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by Gail Helmer

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Friday May 24, 2002

Military News
X-45A Begins Flight Testing
The Boeing X-45A Unmanned Combat Air Vehicle, or UCAV, technology-demonstration aircraft on May 22 made aerospace history by completing its first flight. This step marks the beginning of flight testing of the first unmanned system designed from inception for combat.

X-45A flew for 14 minutes at NASA's Dryden Flight Research Center at Edwards Air Force Base in California, reaching an airspeed of 195 knots and altitude of 7,500 feet. Flight characteristics and basic aspects of aircraft operations, particularly the command and control link between the aircraft and the mission-control station, were successfully demonstrated.

Later this year a second X-45A will begin flying, leading to the start of multiaircraft flight-test demonstrations next year. Those coordinated flight tests are the technical heart of the program and the key to unlocking the transformational potential of this revolutionary weapon system. Further testing will continue to explore the boundaries of intelligent unmanned combat operations, culminating in fiscal 2006 with UCAVs and manned aircraft operating together during an exercise.

The operational UCAV system concept will be refined in parallel with X-45A flight testing. The X-45B fieldable prototype, now under development, will be larger and more capable than its predecessors. It will lay the foundation for an initial operational system toward the end of this decade.

Raytheon Receives HTI FLIR Contract
Raytheon Company has received a $53 million U.S. Army contract for Horizontal Technology Integration (HTI) second-generation Forward Looking Infrared (FLIR) B-Kits for fiscal year 02 through fiscal year 03 full-rate production.

The multiyear fixed firm-price contract contains options for first- and second-year quantities for HTI B-Kits as well as an optional third year. Work will be performed by Raytheon's Tactical Systems business unit in McKinney, Texas.

The second-generation FLIR allows improved detection and engagement of tanks and other heavy armored vehicles at significantly greater stand-off ranges over first-generation FLIR systems. It is used on platforms such as the new M1 Abrams, the Bradley Fighting Vehicle, and the HMMWV.

USS Safeguard to Search for Misawa F-16 Aircraft
The U.S. Air Force has requested the assistance of the U.S. Navy to recover the wreckage of an F-16 aircraft that crashed April 15 into the Sea of Japan off the coast of the Aomori Prefecture.

USS Safeguard (ARS 50) is scheduled to begin operations May 29, after a civilian contracted firm surveys the ocean floor at the crash site to localize the position of the wreckage. Once the wreckage has been localized and the conditions of the salvage effort are more fully understood, the ship's salvage experts will determine the specific recovery methods that will be employed.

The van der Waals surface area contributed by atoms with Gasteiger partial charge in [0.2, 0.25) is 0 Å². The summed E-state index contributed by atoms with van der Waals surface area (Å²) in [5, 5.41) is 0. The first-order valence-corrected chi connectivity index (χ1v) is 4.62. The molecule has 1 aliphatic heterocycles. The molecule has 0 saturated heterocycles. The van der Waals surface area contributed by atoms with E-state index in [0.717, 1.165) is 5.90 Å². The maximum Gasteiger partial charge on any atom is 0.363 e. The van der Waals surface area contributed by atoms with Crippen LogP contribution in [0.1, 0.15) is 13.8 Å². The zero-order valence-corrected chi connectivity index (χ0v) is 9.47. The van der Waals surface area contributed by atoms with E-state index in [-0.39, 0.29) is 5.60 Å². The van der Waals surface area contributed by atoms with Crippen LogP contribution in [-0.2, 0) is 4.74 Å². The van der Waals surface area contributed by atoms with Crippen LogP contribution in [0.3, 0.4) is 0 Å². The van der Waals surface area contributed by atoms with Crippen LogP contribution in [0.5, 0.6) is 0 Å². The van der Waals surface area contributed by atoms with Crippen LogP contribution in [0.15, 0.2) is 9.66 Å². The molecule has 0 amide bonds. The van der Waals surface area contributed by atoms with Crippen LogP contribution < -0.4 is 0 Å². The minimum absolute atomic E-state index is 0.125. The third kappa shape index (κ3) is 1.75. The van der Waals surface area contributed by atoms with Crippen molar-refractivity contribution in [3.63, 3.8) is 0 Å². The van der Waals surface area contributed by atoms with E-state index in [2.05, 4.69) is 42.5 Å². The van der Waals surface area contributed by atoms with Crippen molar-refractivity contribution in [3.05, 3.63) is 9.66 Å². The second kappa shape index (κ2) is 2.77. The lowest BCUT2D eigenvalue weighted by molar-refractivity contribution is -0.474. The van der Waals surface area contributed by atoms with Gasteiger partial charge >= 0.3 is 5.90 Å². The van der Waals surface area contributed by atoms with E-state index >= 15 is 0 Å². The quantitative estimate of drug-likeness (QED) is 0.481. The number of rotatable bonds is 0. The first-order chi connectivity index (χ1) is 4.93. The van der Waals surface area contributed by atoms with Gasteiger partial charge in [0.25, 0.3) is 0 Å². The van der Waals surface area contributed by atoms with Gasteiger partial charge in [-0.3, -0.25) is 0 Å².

Safeguard is forward deployed to Sasebo, Japan, as part of the U.S. 7th Fleet's Forward Deployed Naval Forces.

The USS Safeguard's operation is in support of the U.S. Air Force's safety investigation of the mishap. All information gathered in the search and salvage operation will be shared with the Safety Investigation Board (SIB) president, Col. Jeff Fee, and an Accident Investigation Board (AIB) president who has not yet been named.

Following any class A mishap, which is an incident involving loss of life or damage in excess of $1 million, the U.S. Air Force immediately sets in motion two investigations. The Safety Investigation is initiated immediately following a mishap and takes place prior to the Accident Investigation. Its primary purpose is to determine the cause of the mishap in order to prevent future mishaps.

The accident investigation is intended primarily to gather and preserve evidence, provide information to family members, respond to inquiries and to assist with potential claims, litigation, disciplinary action and for administrative purposes.

The major difference in the two reports is that the SIB report may include recommendations to prevent future mishaps. The accident report does not include recommendations. As a matter of Department of Defense policy, the SIB Report is not disclosed outside of safety channels due to the need to ensure all available information and opinions are provided immediately to Air Force safety investigators. The aircraft accident investigation report is releasable.

The wing suspended flying operations following the incident to conduct extensive safety checks on its two squadrons of F-16 aircraft. Extensive maintenance checks included the jet's turbofan engines, fuel systems, flight controls, brakes, tires, tail hooks and ejection seats. All aircraft met the requirements of the stringent safety inspection and flights resumed.